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  1. Politics
  2. UK Politics
12 October 2021

How badly did Boris Johnson’s government handle the Covid-19 pandemic?

The UK government’s failure to contain coronavirus in the early days of the pandemic was “one of the most important public health failures” in British history.

By Ailbhe Rea

The UK government’s failure to contain coronavirus in the early days of the pandemic was “one of the most important public health failures” in British history, a major report by two of parliament’s cross-party select committees has concluded.

“Big mistakes” were made during the government’s early pandemic response, the report finds, naming the delay to introduce social distancing measures and the late March 2020 lockdown as a particular failure and concluding that “many thousands of deaths which could have been avoided” in care homes. The test and trace system is criticised as “slow, uncertain and often chaotic”, but the vaccine rollout is praised as one of the best in the world. The report is also damning about the preparedness of the UK going into the pandemic, identifying a lack of spare capacity in the NHS to deal with a sudden crisis.

The report tends to view these issues as a problem of structures, rather than of individual political failures. While the condemnation of the delay to lock down in March 2020 is unequivocal, the report frames this failure as a product of “groupthink” among top British decision-makers and their advisers, and is less critical about later decisions that can be attributed more directly to Boris Johnson and his ministers – around autumn restrictions, the delay to lock down during the winter wave, and that fateful day when we sent children back to school for 24 hours after the Christmas holidays before closing them again.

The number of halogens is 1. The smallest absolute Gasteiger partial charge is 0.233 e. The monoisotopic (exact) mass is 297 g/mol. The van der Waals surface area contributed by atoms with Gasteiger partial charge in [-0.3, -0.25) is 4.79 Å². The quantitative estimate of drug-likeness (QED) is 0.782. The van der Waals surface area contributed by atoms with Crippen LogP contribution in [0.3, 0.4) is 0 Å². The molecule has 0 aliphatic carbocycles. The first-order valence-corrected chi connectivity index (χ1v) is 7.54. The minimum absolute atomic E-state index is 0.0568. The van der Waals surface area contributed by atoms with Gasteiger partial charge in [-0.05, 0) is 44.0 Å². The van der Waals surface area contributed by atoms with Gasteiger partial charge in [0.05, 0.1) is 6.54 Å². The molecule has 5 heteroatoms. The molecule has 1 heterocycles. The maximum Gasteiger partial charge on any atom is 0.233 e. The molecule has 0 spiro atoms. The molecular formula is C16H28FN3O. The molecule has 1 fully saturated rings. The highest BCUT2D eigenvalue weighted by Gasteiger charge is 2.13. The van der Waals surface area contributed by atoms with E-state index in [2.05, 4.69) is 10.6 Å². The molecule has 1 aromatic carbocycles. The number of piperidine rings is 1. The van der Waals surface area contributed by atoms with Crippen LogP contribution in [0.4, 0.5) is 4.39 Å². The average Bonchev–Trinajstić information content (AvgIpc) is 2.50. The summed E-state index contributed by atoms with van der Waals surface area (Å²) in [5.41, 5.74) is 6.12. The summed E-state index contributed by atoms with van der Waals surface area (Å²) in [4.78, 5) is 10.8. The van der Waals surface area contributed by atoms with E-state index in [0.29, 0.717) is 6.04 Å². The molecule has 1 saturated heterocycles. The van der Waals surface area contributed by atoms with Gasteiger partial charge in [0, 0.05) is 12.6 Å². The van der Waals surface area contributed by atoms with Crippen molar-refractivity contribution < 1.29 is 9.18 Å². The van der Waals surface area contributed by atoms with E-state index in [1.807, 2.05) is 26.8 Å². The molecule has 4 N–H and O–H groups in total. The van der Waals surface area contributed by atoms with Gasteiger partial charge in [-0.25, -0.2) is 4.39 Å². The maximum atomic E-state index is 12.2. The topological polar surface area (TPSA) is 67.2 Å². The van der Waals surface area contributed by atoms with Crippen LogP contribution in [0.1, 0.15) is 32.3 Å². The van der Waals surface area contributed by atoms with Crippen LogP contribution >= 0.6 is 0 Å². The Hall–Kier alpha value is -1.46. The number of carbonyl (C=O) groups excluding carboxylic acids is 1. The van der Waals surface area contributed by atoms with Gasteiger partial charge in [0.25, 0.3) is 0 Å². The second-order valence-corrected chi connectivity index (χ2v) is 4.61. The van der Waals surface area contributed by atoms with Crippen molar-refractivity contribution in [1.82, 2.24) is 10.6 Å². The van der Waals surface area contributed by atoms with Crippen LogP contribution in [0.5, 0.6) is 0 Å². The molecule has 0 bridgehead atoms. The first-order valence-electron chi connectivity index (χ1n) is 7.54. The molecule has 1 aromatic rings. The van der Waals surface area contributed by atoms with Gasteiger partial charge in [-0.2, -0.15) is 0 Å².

The report concludes that “an earlier, more stringent lockdown, would likely have reduced deaths” in the winter but caveats that “this is something we know now, but was not knowable at the time lockdown decisions were taken during the autumn: the existence of the Alpha variant was known only in December 2020”.

While the damning conclusions of this report about the early pandemic failures make the headlines, they are, ultimately, unsurprising. The report’s verdict on the later pandemic response – when mistakes had been made, lessons could be learned and politics was in play – is the real surprise.

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